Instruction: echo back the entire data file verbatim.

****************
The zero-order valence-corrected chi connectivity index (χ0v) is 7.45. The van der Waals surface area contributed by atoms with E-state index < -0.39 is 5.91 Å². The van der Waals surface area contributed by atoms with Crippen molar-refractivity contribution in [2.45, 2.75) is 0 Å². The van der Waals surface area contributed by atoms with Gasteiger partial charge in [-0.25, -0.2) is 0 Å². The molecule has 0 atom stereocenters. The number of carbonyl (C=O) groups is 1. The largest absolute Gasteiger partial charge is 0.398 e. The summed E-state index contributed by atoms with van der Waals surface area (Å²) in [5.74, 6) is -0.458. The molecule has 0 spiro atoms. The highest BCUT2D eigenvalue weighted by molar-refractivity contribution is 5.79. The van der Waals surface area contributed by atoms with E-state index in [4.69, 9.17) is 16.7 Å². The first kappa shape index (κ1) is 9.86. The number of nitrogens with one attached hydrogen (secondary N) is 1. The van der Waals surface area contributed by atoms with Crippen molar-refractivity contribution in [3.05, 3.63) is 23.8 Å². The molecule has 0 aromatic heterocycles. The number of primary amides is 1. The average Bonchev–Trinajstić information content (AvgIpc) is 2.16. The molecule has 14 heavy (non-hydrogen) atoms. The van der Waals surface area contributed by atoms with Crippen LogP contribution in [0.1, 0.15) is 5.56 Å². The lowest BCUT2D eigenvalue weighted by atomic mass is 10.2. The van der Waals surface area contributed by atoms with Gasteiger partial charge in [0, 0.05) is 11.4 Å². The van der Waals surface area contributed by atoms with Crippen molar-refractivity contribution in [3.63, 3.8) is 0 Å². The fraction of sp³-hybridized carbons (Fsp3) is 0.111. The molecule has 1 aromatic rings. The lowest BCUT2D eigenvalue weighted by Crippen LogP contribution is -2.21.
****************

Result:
The zero-order valence-corrected chi connectivity index (χ0v) is 7.45. The van der Waals surface area contributed by atoms with E-state index < -0.39 is 5.91 Å². The van der Waals surface area contributed by atoms with Crippen molar-refractivity contribution in [2.45, 2.75) is 0 Å². The van der Waals surface area contributed by atoms with Gasteiger partial charge in [-0.25, -0.2) is 0 Å². The molecule has 0 atom stereocenters. The number of carbonyl (C=O) groups is 1. The largest absolute Gasteiger partial charge is 0.398 e. The summed E-state index contributed by atoms with van der Waals surface area (Å²) in [5.74, 6) is -0.458. The molecule has 0 spiro atoms. The highest BCUT2D eigenvalue weighted by molar-refractivity contribution is 5.79. The van der Waals surface area contributed by atoms with E-state index in [4.69, 9.17) is 16.7 Å². The first kappa shape index (κ1) is 9.86. The number of nitrogens with one attached hydrogen (secondary N) is 1. The van der Waals surface area contributed by atoms with Crippen molar-refractivity contribution in [3.05, 3.63) is 23.8 Å². The molecule has 0 aromatic heterocycles. The number of primary amides is 1. The average Bonchev–Trinajstić information content (AvgIpc) is 2.16. The molecule has 14 heavy (non-hydrogen) atoms. The van der Waals surface area contributed by atoms with Crippen LogP contribution in [0.1, 0.15) is 5.56 Å². The lowest BCUT2D eigenvalue weighted by atomic mass is 10.2. The van der Waals surface area contributed by atoms with Gasteiger partial charge in [0, 0.05) is 11.4 Å². The van der Waals surface area contributed by atoms with Crippen molar-refractivity contribution in [3.63, 3.8) is 0 Å². The fraction of sp³-hybridized carbons (Fsp3) is 0.111. The molecule has 1 aromatic rings. The lowest BCUT2D eigenvalue weighted by Crippen LogP contribution is -2.21.